The Christie Commission recommended involving individuals and communities in the design and delivery of services. We would support that, but we need to go further. To be effective, public services should be accountable to those that use them, whether that be local communities or individuals. Such decentralisation will lead to better public services because they will be more responsive to the needs and wishes of the communities and people that rely on them.
We think greater accountability to local people and communities starts with giving local authorities in Scotland much greater autonomy and responsibility for the delivery of public services.
While the Scottish Parliament would still play a vital role in areas such as ensuring the fair allocation of funding, guaranteeing access to vital public services and overseeing core standards, local councils should have the central responsibility for most public services. However, for this reform to be effective, it must be combined with giving councils much greater responsibility for raising their own revenue.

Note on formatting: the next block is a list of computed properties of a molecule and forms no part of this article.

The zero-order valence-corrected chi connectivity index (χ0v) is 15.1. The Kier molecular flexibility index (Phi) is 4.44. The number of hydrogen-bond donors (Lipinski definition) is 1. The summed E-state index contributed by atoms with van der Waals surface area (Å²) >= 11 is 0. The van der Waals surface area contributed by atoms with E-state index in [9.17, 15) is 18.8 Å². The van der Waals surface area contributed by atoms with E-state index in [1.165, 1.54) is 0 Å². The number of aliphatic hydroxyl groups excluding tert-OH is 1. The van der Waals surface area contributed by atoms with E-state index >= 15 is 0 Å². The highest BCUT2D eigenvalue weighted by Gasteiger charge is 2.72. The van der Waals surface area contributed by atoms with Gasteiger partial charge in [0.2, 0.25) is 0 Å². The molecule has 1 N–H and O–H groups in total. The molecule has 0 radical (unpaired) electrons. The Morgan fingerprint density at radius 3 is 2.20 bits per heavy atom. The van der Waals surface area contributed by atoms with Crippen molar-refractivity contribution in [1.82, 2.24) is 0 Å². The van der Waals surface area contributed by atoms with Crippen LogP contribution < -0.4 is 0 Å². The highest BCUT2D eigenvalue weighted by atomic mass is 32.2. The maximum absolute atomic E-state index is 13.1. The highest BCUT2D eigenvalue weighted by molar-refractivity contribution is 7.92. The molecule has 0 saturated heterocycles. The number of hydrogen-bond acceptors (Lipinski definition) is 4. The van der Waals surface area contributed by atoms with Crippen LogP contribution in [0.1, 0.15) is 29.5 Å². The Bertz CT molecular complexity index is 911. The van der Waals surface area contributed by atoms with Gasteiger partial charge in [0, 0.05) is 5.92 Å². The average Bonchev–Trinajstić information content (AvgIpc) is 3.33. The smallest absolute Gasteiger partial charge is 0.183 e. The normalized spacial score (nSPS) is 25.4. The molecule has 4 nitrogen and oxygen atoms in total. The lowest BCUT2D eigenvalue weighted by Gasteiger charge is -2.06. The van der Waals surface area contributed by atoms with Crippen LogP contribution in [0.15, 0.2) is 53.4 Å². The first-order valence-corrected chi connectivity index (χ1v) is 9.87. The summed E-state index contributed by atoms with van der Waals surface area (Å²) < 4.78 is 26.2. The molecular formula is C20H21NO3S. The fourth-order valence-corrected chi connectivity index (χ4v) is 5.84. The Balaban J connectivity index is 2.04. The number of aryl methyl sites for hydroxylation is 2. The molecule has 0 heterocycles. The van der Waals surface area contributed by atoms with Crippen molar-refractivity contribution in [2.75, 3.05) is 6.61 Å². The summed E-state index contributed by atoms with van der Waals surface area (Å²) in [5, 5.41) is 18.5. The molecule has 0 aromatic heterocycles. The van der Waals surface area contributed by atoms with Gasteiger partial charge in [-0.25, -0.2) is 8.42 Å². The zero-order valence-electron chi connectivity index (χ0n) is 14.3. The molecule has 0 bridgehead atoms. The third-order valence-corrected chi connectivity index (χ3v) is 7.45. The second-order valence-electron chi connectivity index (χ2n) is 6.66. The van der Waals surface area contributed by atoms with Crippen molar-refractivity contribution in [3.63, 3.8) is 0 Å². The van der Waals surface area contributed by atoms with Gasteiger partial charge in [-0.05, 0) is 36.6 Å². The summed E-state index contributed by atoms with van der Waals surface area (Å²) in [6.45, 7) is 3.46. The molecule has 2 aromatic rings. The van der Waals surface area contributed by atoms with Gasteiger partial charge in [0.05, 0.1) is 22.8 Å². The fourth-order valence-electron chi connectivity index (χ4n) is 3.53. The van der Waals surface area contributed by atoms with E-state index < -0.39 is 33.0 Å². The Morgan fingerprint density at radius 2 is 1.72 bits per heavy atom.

This will enable councils to decide for themselves how particular services should be provided or whether they should be provided directly by them at all. It would create a framework in which councils try to find the right balance between what they do themselves and what is done by others such as the voluntary sector. There is no perfect balance, appropriate at all times and in all parts of Scotland. However, councils would have a genuine incentive to come up with the right balance and provide the highest quality of public services at the lowest cost.
We think this greater autonomy for local authorities would also help to achieve some of the Christie Commission’s other recommendations. For example, it would give councils an incentive to integrate service provision or share services where it led to better outcomes and provided better value for money. Greater financial responsibility should also encourage a longer-term outlook to service provision with a greater emphasis on the type of preventative spending that is a core theme of the Christie Commission report.